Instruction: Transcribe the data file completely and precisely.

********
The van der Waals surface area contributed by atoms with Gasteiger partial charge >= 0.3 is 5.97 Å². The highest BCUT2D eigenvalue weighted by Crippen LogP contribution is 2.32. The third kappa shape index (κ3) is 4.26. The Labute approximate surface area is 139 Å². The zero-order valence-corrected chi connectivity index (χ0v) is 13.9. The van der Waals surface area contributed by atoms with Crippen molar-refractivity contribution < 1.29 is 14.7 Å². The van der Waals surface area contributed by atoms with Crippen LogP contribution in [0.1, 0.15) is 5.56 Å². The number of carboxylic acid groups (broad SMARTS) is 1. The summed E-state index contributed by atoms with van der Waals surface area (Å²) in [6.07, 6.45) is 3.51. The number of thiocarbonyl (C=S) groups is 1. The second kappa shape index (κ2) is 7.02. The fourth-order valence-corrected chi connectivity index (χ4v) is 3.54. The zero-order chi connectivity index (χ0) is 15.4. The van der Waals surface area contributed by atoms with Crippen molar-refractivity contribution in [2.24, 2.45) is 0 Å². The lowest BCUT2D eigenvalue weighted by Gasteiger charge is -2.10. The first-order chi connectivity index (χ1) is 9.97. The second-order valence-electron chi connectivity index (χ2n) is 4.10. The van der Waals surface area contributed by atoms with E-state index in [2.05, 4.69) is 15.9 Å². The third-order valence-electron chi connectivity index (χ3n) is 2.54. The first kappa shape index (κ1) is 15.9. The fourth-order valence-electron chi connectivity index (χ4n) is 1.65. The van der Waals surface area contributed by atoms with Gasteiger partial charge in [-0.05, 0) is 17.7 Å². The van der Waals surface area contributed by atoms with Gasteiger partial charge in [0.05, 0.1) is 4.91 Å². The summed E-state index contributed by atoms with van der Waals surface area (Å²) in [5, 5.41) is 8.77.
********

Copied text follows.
The van der Waals surface area contributed by atoms with Gasteiger partial charge >= 0.3 is 5.97 Å². The highest BCUT2D eigenvalue weighted by Crippen LogP contribution is 2.32. The third kappa shape index (κ3) is 4.26. The Labute approximate surface area is 139 Å². The zero-order valence-corrected chi connectivity index (χ0v) is 13.9. The van der Waals surface area contributed by atoms with Crippen molar-refractivity contribution < 1.29 is 14.7 Å². The van der Waals surface area contributed by atoms with Crippen LogP contribution in [0.1, 0.15) is 5.56 Å². The number of carboxylic acid groups (broad SMARTS) is 1. The summed E-state index contributed by atoms with van der Waals surface area (Å²) in [6.07, 6.45) is 3.51. The number of thiocarbonyl (C=S) groups is 1. The second kappa shape index (κ2) is 7.02. The fourth-order valence-corrected chi connectivity index (χ4v) is 3.54. The zero-order chi connectivity index (χ0) is 15.4. The van der Waals surface area contributed by atoms with Crippen molar-refractivity contribution in [2.24, 2.45) is 0 Å². The lowest BCUT2D eigenvalue weighted by Gasteiger charge is -2.10. The first-order chi connectivity index (χ1) is 9.97. The second-order valence-electron chi connectivity index (χ2n) is 4.10. The van der Waals surface area contributed by atoms with E-state index in [2.05, 4.69) is 15.9 Å². The third-order valence-electron chi connectivity index (χ3n) is 2.54. The first kappa shape index (κ1) is 15.9. The fourth-order valence-electron chi connectivity index (χ4n) is 1.65. The van der Waals surface area contributed by atoms with Gasteiger partial charge in [-0.05, 0) is 17.7 Å². The van der Waals surface area contributed by atoms with Gasteiger partial charge in [0.05, 0.1) is 4.91 Å². The summed E-state index contributed by atoms with van der Waals surface area (Å²) in [5, 5.41) is 8.77.